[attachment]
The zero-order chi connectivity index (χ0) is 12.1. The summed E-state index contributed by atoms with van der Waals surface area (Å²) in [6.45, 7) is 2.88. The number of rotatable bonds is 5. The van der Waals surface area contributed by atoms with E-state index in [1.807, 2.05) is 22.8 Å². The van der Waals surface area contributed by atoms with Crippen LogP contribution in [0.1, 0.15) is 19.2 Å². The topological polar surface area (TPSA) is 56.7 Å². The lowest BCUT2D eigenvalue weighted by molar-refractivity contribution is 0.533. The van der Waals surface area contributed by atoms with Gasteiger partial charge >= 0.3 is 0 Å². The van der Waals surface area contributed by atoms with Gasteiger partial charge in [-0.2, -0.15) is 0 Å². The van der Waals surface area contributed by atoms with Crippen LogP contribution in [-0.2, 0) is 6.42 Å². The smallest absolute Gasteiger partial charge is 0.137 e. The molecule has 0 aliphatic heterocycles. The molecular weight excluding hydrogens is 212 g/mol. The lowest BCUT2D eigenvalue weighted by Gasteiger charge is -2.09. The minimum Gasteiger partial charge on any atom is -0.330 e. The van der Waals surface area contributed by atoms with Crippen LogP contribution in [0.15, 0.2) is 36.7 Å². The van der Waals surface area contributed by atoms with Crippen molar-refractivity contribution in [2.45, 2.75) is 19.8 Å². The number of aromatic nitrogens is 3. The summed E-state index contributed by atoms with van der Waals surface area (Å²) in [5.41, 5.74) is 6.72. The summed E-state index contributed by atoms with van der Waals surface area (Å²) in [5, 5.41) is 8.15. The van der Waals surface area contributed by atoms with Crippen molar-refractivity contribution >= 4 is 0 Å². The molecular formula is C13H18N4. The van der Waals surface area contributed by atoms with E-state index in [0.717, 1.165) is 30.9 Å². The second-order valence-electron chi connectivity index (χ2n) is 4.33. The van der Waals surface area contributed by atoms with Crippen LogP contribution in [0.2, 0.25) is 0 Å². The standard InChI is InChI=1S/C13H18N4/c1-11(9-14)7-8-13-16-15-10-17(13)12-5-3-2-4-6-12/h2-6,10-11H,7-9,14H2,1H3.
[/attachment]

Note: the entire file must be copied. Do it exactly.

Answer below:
The zero-order chi connectivity index (χ0) is 12.1. The summed E-state index contributed by atoms with van der Waals surface area (Å²) in [6.45, 7) is 2.88. The number of rotatable bonds is 5. The van der Waals surface area contributed by atoms with E-state index in [1.807, 2.05) is 22.8 Å². The van der Waals surface area contributed by atoms with Crippen LogP contribution in [0.1, 0.15) is 19.2 Å². The topological polar surface area (TPSA) is 56.7 Å². The lowest BCUT2D eigenvalue weighted by molar-refractivity contribution is 0.533. The van der Waals surface area contributed by atoms with Gasteiger partial charge >= 0.3 is 0 Å². The van der Waals surface area contributed by atoms with Gasteiger partial charge in [-0.2, -0.15) is 0 Å². The van der Waals surface area contributed by atoms with Crippen LogP contribution in [-0.2, 0) is 6.42 Å². The smallest absolute Gasteiger partial charge is 0.137 e. The molecule has 0 aliphatic heterocycles. The molecular weight excluding hydrogens is 212 g/mol. The lowest BCUT2D eigenvalue weighted by Gasteiger charge is -2.09. The minimum Gasteiger partial charge on any atom is -0.330 e. The van der Waals surface area contributed by atoms with Crippen LogP contribution in [0.15, 0.2) is 36.7 Å². The van der Waals surface area contributed by atoms with Crippen molar-refractivity contribution in [2.45, 2.75) is 19.8 Å². The number of aromatic nitrogens is 3. The summed E-state index contributed by atoms with van der Waals surface area (Å²) in [5.41, 5.74) is 6.72. The summed E-state index contributed by atoms with van der Waals surface area (Å²) in [5, 5.41) is 8.15. The van der Waals surface area contributed by atoms with Crippen molar-refractivity contribution >= 4 is 0 Å². The molecular formula is C13H18N4. The van der Waals surface area contributed by atoms with E-state index in [0.717, 1.165) is 30.9 Å². The second-order valence-electron chi connectivity index (χ2n) is 4.33. The van der Waals surface area contributed by atoms with Crippen LogP contribution in [0.2, 0.25) is 0 Å². The standard InChI is InChI=1S/C13H18N4/c1-11(9-14)7-8-13-16-15-10-17(13)12-5-3-2-4-6-12/h2-6,10-11H,7-9,14H2,1H3.